27. What kept you sane?
My husband.

28. Quote a song lyric that sums up your year:
Oh dear. I am getting too old to think about my life in song lyrics and I’m not even that old. But for some reason this question makes me think of the song Slip Sliding Away. It’s a song about the fear of losing yourself in your love for others…That resonates a bit as the soon-to-be mother of four.  But lest that leave you too melancholy, how about Still Crazy After All Those Years.  Really the whole Negotiations and Love Songs album.  I loved it when I was 21, and it’s definitely a record that grows with you.

School Days

P: Today at school, S____ said to Ms. Li, “You ARE A BAD TEACHER!” Like that!
M: Really? Why?
P: He was taking stuff off the calendar what he wasn’t supposed to, and then he ran away and Ms. Li stopped him. And then he said that!
Me: Wow.
P: Yeah. My mouth was like [freezes and makes shocked face]. And in my brain I was like “What the HECK-AH?”
Me: What did Ms. Li say?
P: She said “S____, you are making bad choices.”

Bucket List

I am a delinquent blogger these days. I was going to take pictures of my fabric buckets that I made and tell you to all come take my fabric bucket class! But then… I didn’t. And now the class is over, though it was lots of fun and the buckets turned out really well.

We are moving in just a few days. I am feeling very sad about it, partly because we haven’t found our next place yet, so we’ll be renting for 6 months. I’m a homebody, and I get such energy from my messy little nest. I feel a little discombobulated being in limbo – not knowing what school district we’ll be in next year, or what part of town we’ll live in. I want to take pictures of every corner of this little house – like the frog tiles in the shower that M and P love, and the spot on the floor that is stained, and the curved countertops. And the flies caught in the light fixtures. Then I would make a Youtube montage with some sort of dramatic operatic music in the background, and it would end with a video of a small plastic bag drifting slowly across our lawn.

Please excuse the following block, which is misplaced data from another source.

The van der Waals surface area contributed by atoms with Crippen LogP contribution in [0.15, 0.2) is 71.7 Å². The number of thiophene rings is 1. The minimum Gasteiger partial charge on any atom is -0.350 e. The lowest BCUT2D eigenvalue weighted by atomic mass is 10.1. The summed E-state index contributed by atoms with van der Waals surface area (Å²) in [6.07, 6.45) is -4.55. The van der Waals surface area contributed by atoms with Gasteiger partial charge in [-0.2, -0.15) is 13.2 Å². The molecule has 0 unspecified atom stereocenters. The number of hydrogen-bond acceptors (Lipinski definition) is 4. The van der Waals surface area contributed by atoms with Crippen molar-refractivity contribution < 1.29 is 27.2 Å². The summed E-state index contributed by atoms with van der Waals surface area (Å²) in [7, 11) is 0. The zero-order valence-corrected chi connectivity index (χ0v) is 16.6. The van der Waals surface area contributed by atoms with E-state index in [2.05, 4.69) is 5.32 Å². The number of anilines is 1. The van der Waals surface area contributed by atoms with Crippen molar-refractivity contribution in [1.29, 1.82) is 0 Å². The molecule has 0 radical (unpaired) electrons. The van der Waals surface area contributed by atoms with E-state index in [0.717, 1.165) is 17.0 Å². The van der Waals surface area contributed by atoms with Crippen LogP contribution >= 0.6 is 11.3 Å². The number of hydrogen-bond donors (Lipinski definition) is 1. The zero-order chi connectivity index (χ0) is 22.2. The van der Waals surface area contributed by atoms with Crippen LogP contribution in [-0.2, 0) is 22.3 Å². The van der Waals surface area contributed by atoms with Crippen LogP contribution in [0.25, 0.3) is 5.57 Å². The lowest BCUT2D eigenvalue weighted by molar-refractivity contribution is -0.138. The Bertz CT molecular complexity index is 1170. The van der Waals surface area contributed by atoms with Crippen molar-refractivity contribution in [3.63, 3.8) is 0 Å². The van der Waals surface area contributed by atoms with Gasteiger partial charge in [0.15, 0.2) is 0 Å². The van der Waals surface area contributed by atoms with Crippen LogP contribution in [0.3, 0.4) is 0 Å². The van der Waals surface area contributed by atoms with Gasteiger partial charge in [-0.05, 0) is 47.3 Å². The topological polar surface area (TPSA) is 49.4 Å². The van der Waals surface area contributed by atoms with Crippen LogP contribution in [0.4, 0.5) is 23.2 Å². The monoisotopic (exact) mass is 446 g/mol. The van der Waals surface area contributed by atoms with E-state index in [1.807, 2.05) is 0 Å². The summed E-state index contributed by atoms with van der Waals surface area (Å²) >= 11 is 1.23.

I haven’t been getting much sleep lately. I think I need to cut out coffee completely or something. If I drink more than half a cup I wake up at 1 in the morning and my thoughts race through my head for five hours. Work and kids and work and things I wish I hadn’t said 16 years ago. With that I should go to bed, but hopefully I will be back sooner this time.

Back In Time

We’re gearing up for kindergarten tomorrow, and the importance of this milestone is suddenly hitting me. I love having an almost 5-year old who tells knock-knock jokes, warns his sister that she is doing something “dangerous” (or warns me!), beats me at dominoes around 50% of the time, and tells me that he is a “little worried” about his first day at school. But sometimes I wish I could go back in time and snuggle this little guy.
Baby P

Every Bruise is Kissed

P had his first day at “big kid” school this week. He’s been in the same wonderful home daycare since he was 11 months old, but he’s getting ready for kindergarten in the fall. He’ll be in an out of school care program, and they recommended that we start him at one of their summer camps this month so that’s he’s not having too many transitions at once. This way he’ll get used to after-school care, and hopefully it won’t be too many changes all at once. So we sent him off to their day camp with his backpack and lunchbox and dozens of other kids. Instead of being greeted by the motherly woman I’m used to, it was a couple of 20-somethings. They were very nice, but they were so young! P has to walk to his cubby and put his stuff away. He has to remember to put his hat on, and keep track of it when they go out. He constantly forgets what I’ve packed, so he doesn’t realise he has a swimsuit or a change of clothes. Or we forget something, like today they went off to a waterpark and we forgot to send a water bottle on this scorcher of a day.